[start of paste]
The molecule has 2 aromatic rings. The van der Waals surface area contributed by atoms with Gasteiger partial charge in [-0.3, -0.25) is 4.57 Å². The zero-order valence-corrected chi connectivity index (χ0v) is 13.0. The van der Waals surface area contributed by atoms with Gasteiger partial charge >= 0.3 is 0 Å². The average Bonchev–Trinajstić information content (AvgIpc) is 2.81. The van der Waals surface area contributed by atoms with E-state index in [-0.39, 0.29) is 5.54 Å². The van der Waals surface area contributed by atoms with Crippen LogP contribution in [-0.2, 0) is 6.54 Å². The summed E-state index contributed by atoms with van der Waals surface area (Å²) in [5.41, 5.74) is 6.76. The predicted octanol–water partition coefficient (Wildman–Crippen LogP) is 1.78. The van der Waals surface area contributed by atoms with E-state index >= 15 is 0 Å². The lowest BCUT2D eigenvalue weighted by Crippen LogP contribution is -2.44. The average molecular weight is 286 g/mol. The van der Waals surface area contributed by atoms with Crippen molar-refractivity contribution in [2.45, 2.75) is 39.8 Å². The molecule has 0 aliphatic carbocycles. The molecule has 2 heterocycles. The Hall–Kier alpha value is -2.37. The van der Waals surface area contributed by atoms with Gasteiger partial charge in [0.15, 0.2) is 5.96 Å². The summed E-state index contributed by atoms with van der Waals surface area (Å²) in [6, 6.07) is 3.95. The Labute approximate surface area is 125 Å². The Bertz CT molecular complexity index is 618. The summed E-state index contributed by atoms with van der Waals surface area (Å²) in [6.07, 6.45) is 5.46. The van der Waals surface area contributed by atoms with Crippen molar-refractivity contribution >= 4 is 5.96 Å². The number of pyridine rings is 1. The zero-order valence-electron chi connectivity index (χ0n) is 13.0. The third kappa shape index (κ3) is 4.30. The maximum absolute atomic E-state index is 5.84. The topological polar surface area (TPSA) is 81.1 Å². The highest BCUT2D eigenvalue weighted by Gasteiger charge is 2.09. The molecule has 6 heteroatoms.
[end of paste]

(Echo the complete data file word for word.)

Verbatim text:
The molecule has 2 aromatic rings. The van der Waals surface area contributed by atoms with Gasteiger partial charge in [-0.3, -0.25) is 4.57 Å². The zero-order valence-corrected chi connectivity index (χ0v) is 13.0. The van der Waals surface area contributed by atoms with Gasteiger partial charge >= 0.3 is 0 Å². The average Bonchev–Trinajstić information content (AvgIpc) is 2.81. The van der Waals surface area contributed by atoms with E-state index in [-0.39, 0.29) is 5.54 Å². The van der Waals surface area contributed by atoms with Crippen LogP contribution in [-0.2, 0) is 6.54 Å². The summed E-state index contributed by atoms with van der Waals surface area (Å²) in [5.41, 5.74) is 6.76. The predicted octanol–water partition coefficient (Wildman–Crippen LogP) is 1.78. The van der Waals surface area contributed by atoms with E-state index >= 15 is 0 Å². The lowest BCUT2D eigenvalue weighted by Crippen LogP contribution is -2.44. The average molecular weight is 286 g/mol. The van der Waals surface area contributed by atoms with Crippen molar-refractivity contribution in [2.45, 2.75) is 39.8 Å². The molecule has 0 aliphatic carbocycles. The molecule has 2 heterocycles. The Hall–Kier alpha value is -2.37. The van der Waals surface area contributed by atoms with Gasteiger partial charge in [0.15, 0.2) is 5.96 Å². The summed E-state index contributed by atoms with van der Waals surface area (Å²) in [6, 6.07) is 3.95. The Labute approximate surface area is 125 Å². The Bertz CT molecular complexity index is 618. The summed E-state index contributed by atoms with van der Waals surface area (Å²) in [6.07, 6.45) is 5.46. The van der Waals surface area contributed by atoms with Crippen molar-refractivity contribution >= 4 is 5.96 Å². The number of pyridine rings is 1. The zero-order valence-electron chi connectivity index (χ0n) is 13.0. The third kappa shape index (κ3) is 4.30. The maximum absolute atomic E-state index is 5.84. The topological polar surface area (TPSA) is 81.1 Å². The highest BCUT2D eigenvalue weighted by Gasteiger charge is 2.09. The molecule has 6 heteroatoms.